Six of the seven candidates running for the four City Council At-Large slots faced off on Tuesday night in the first forum of the city’s election season, covering their positions on school transportation costs, city finances, and Boston’s bike-friendliness.
Two of the incumbents sought to praise their fellow city councillors at-large, saying the current line-up – John Connolly, Stephen Murphy, Felix Arroyo and Ayanna Pressley – works well together, with Connolly stating that the four are the “best slate” since the city moved to the current system of four citywide councillors at-large.
“Each of us comes from very different places and very different life experiences and we don’t agree on everything,” said Connolly, who is seeking a third two-year term. “But in our two years together we’ve always worked together to bring Boston together.”
Murphy, who also serves as City Council president, dismissed complaints about a “strong mayor, weak council” system of government that has drawn criticism from past and present candidates for municipal office. Murphy, who has been a councillor since 1997, called the four incumbents a “divergent group,” and said they have often pushed back against Mayor Thomas Menino.
“I’m proud to tell you that we have not lost a single branch library,” City Councillor At-Large Felix Arroyo told the forum’s crowd, largely made up of members of the Ward 5 Democratic Committee, at the First Church in the Back Bay neighborhood. Arroyo was referring to Menino’s abandoned plan to close four branches, including the one in Lower Mills.
But Michael Flaherty, making a bid for an at-large seat after giving his spot on the council up to unsuccessfully run for mayor in 2009, argued that he would be a more independent voice.
“I know they want to keep their jobs, I get it,” he said. “That said, I’m beholden to no one.”
In his closing remarks, which followed Murphy and Connolly praising their colleagues, Flaherty said, “I think they’ve all endorsed each other.”
City Councillor At-Large Ayanna Pressley, who was elected in 2009 along with Arroyo, was unable to attend because of her mother’s illness. In a letter to ward committee members, Pressley apologized and said she was spending most of her time at the hospital with her mother Sandra.
“I serve as her medical proxy and the seriousness of her condition requires me to make decisions about the course of her treatment, day and night,” Pressley wrote. “But watching my mother fight her illness has only strengthened my resolve to win reelection in November. My mother would have it no other way.”
Hyde Park’s Will Dorcena, in his first bid for public office, and Jamaica Plain’s Sean Ryan, who unsuccessfully ran for City Council At-Large in 2009, also participated in the forum, which was moderated by Boston Phoenix reporter David Bernstein.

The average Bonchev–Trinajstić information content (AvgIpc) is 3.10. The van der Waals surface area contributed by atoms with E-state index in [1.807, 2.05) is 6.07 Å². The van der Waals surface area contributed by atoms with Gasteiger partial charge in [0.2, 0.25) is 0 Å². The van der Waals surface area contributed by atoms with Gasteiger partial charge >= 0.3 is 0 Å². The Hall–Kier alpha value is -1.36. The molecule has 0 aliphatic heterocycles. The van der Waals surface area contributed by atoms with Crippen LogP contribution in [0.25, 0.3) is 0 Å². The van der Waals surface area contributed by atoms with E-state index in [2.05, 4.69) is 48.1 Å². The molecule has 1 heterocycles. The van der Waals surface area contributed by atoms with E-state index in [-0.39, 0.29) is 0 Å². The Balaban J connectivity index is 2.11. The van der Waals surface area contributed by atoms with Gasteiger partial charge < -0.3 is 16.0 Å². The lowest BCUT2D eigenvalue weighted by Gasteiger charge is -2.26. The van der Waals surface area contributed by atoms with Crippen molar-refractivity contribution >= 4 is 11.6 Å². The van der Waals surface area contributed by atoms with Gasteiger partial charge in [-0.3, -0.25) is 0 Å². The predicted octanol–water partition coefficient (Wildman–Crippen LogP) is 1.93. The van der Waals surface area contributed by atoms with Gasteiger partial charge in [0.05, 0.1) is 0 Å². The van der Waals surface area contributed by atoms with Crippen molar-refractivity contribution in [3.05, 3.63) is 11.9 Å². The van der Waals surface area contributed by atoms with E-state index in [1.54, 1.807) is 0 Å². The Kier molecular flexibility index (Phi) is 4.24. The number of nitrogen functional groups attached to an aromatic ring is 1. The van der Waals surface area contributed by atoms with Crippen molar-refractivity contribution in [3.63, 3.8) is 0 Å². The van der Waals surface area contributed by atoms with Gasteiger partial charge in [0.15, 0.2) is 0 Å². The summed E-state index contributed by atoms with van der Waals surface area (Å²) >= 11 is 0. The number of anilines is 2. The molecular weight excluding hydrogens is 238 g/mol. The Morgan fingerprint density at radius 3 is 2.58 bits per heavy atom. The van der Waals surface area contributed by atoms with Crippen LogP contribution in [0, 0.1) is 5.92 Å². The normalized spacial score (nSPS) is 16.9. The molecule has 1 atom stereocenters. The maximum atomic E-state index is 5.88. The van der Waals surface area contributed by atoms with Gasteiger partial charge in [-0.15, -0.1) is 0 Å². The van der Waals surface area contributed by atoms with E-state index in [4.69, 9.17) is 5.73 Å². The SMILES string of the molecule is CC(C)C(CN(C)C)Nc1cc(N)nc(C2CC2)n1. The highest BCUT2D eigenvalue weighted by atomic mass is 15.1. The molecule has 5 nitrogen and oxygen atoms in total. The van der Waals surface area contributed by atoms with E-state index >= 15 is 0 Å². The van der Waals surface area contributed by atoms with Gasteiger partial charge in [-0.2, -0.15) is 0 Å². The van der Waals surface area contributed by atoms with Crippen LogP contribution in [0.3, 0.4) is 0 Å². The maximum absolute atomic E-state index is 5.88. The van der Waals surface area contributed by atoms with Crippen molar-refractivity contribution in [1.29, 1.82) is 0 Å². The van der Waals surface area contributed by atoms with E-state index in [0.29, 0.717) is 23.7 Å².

Dorcena, who grew up in Uphams Corner and is the brother of Dorchester state Rep. Linda Dorcena Forry, said his platform includes increased transparency in government, fixing the schools, stopping “senseless” youth crimes, and growing the economy.
Ryan, who avoided mentioning his past support for eliminating the Federal Reserve, said he would focus on “schools, services, and safety,” arguing City Hall reforms were “overdue” and referencing last week’s conviction of former North End politician Salvatore DiMasi, the third House speaker in a row to face federal charges. “We have to ask ourselves, why hasn’t progress been made?” Ryan said.
Most of the candidates appeared to agree that busing – imposed in the 1970s through a court aimed at desegregating Boston’s schools – was an expensive relic of the past, costing the city $80 million a year.
Connolly, who chairs the council’s education committee, said spending that $80 million amounted to “rearranging deck chairs on the Titanic.”
Connolly added that he has a young child who will enter the school assignment system, administered through a lottery, this fall. “We shouldn’t put our kids in a lottery,” Connolly said. “By definition it means some children win, and some children lose.”
Candidates also discussed the city’s $4.5 billion unfunded health care costs for retirees. Dorcena called the figure “scary,” and said he supported looking at the city budget “line by line” and prioritizing education. He called the Menino administration’s proposal to move the Boston Public Schools headquarters from downtown Boston to Roxbury “not the best use of city money at this point and time.”
Flaherty and Murphy called for new employees to pay more into their health care plans.
Asked whether the city was doing enough about environmental issues, Arroyo said the city has rapidly become bike-friendly, and both he and Connolly said more recycling bins need to be out on the streets.
Asked how many of them supported Menino’s argument that a Newbury Street Nike store should remove a display that featured t-shirts appearing to encourage drug use, Connolly, Murphy and Flaherty raised their hands.
After the forum, the Ward 5 Democrats voted to endorse three of the incumbents, Arroyo, Connolly, and Pressley, for election on Nov. 8.